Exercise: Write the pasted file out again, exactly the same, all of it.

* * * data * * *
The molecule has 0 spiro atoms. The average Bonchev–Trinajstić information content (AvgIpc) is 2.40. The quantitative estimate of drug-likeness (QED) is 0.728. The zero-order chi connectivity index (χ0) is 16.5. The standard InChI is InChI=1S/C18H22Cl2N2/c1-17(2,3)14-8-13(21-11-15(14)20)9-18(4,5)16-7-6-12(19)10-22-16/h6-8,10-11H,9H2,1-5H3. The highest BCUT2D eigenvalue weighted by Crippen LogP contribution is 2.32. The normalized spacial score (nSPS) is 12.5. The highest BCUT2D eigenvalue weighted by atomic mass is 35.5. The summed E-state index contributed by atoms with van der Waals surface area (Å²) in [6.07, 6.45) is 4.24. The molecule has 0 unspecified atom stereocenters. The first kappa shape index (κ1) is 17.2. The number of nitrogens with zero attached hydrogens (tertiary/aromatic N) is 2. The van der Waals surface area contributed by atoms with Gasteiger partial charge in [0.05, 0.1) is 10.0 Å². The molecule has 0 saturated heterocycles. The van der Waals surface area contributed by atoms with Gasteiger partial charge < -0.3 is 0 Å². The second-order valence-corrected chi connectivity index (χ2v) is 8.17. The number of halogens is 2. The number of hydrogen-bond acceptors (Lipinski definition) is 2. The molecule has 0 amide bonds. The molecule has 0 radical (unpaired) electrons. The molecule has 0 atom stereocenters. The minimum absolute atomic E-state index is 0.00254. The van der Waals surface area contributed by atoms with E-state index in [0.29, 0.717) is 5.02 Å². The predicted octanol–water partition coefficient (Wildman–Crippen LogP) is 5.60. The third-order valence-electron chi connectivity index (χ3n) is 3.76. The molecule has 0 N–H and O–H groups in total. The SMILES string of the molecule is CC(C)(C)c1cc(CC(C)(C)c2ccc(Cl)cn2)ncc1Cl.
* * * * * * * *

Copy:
The molecule has 0 spiro atoms. The average Bonchev–Trinajstić information content (AvgIpc) is 2.40. The quantitative estimate of drug-likeness (QED) is 0.728. The zero-order chi connectivity index (χ0) is 16.5. The standard InChI is InChI=1S/C18H22Cl2N2/c1-17(2,3)14-8-13(21-11-15(14)20)9-18(4,5)16-7-6-12(19)10-22-16/h6-8,10-11H,9H2,1-5H3. The highest BCUT2D eigenvalue weighted by Crippen LogP contribution is 2.32. The normalized spacial score (nSPS) is 12.5. The highest BCUT2D eigenvalue weighted by atomic mass is 35.5. The summed E-state index contributed by atoms with van der Waals surface area (Å²) in [6.07, 6.45) is 4.24. The molecule has 0 unspecified atom stereocenters. The first kappa shape index (κ1) is 17.2. The number of nitrogens with zero attached hydrogens (tertiary/aromatic N) is 2. The van der Waals surface area contributed by atoms with Gasteiger partial charge in [0.05, 0.1) is 10.0 Å². The molecule has 0 saturated heterocycles. The van der Waals surface area contributed by atoms with Gasteiger partial charge < -0.3 is 0 Å². The second-order valence-corrected chi connectivity index (χ2v) is 8.17. The number of halogens is 2. The number of hydrogen-bond acceptors (Lipinski definition) is 2. The molecule has 0 amide bonds. The molecule has 0 radical (unpaired) electrons. The molecule has 0 atom stereocenters. The minimum absolute atomic E-state index is 0.00254. The van der Waals surface area contributed by atoms with E-state index in [0.29, 0.717) is 5.02 Å². The predicted octanol–water partition coefficient (Wildman–Crippen LogP) is 5.60. The third-order valence-electron chi connectivity index (χ3n) is 3.76. The molecule has 0 N–H and O–H groups in total. The SMILES string of the molecule is CC(C)(C)c1cc(CC(C)(C)c2ccc(Cl)cn2)ncc1Cl.